A University of Bristol study claims a new treatment offers hope for horses suffering from headshaking.

Headshaking is thought to affect between 10,000 and 20,000 horses in the UK.

In the study, led by the university’s vet school, academics used percutaneous electrical nerve stimulation (PENS) therapy – developed by Algotec Research and Development – to treat the symptoms of the syndrome, which is thought to affect between 10,000 and 20,000 horses in the UK.

Working with the neurology team at Southmead Hospital Bristol, the team aimed to find out whether PENS is a safe, effective and sustainable treatment for the management of trigeminal-mediated headshaking (TMH) in horses.

Seven horses diagnosed with TMH were recruited to the trial, and all procedures were carried out in sedated horses with a needle-prick sized area of skin desensitised with local anaesthetic. A disposable PENS probe was placed just beneath the skin adjacent to the nerve under ultrasonographic guidance. The nerve was then stimulated for 25 minutes before the probe was removed and the process was repeated on the other side. Three or four treatments were used during the protocol, with treatments being repeated when signs of headshaking recurred.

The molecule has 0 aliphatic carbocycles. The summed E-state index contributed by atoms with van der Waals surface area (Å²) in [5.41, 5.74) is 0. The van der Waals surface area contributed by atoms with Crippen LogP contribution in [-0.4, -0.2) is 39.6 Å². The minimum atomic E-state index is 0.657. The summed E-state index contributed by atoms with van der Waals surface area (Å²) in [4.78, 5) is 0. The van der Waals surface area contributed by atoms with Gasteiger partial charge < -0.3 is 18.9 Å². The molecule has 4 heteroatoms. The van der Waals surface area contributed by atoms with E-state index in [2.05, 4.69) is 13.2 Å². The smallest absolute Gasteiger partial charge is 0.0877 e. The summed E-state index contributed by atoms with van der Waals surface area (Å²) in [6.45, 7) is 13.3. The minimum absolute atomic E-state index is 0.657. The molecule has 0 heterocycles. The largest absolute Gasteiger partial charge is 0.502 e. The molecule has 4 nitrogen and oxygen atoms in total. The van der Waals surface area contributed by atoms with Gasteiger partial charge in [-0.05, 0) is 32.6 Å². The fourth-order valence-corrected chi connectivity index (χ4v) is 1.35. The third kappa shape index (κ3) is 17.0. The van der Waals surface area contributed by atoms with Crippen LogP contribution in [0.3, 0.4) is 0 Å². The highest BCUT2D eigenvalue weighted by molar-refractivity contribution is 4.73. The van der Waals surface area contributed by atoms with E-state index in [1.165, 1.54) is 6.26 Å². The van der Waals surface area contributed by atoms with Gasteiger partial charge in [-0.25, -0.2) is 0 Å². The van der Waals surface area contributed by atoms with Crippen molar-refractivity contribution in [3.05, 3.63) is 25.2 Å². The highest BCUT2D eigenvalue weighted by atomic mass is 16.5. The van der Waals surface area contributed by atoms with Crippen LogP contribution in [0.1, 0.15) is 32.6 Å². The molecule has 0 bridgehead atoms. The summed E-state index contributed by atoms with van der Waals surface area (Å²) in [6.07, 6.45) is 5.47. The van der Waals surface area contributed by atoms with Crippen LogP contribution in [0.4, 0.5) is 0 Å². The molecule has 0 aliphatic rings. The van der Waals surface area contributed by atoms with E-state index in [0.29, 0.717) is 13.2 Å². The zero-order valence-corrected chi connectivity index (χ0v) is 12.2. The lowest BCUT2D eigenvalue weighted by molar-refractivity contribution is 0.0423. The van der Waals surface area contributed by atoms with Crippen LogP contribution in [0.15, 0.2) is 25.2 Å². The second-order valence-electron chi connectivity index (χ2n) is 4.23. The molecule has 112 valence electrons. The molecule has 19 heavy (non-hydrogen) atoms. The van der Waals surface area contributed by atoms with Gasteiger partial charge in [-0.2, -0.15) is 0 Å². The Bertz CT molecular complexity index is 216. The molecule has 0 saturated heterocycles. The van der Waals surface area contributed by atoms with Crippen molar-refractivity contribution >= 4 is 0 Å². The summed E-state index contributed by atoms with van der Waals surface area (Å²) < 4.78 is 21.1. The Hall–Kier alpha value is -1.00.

All horses tolerated the procedure well, according to academics. Three horses developed a haematoma at the site on one occasion and two had increased clinical signs for up to three days following first treatment. Six horses responded well after the first treatment and returned to ridden work at the same level before headshaking began. Five horses continued to respond to further treatment.

Veronica Roberts, senior clinical fellow in equine medicine at the University of Bristol, who led the study, said: “Although further work is required, including increasing the number of cases and refining the treatment procedures, the study shows that PENS therapy should be the first-line treatment for trigeminal-mediated headshakers, which have failed to respond to conservative treatment, such as nose-nets.”

The study is published in Equine Veterinary Journal (EVJ). Visit the EVJ website for more information.

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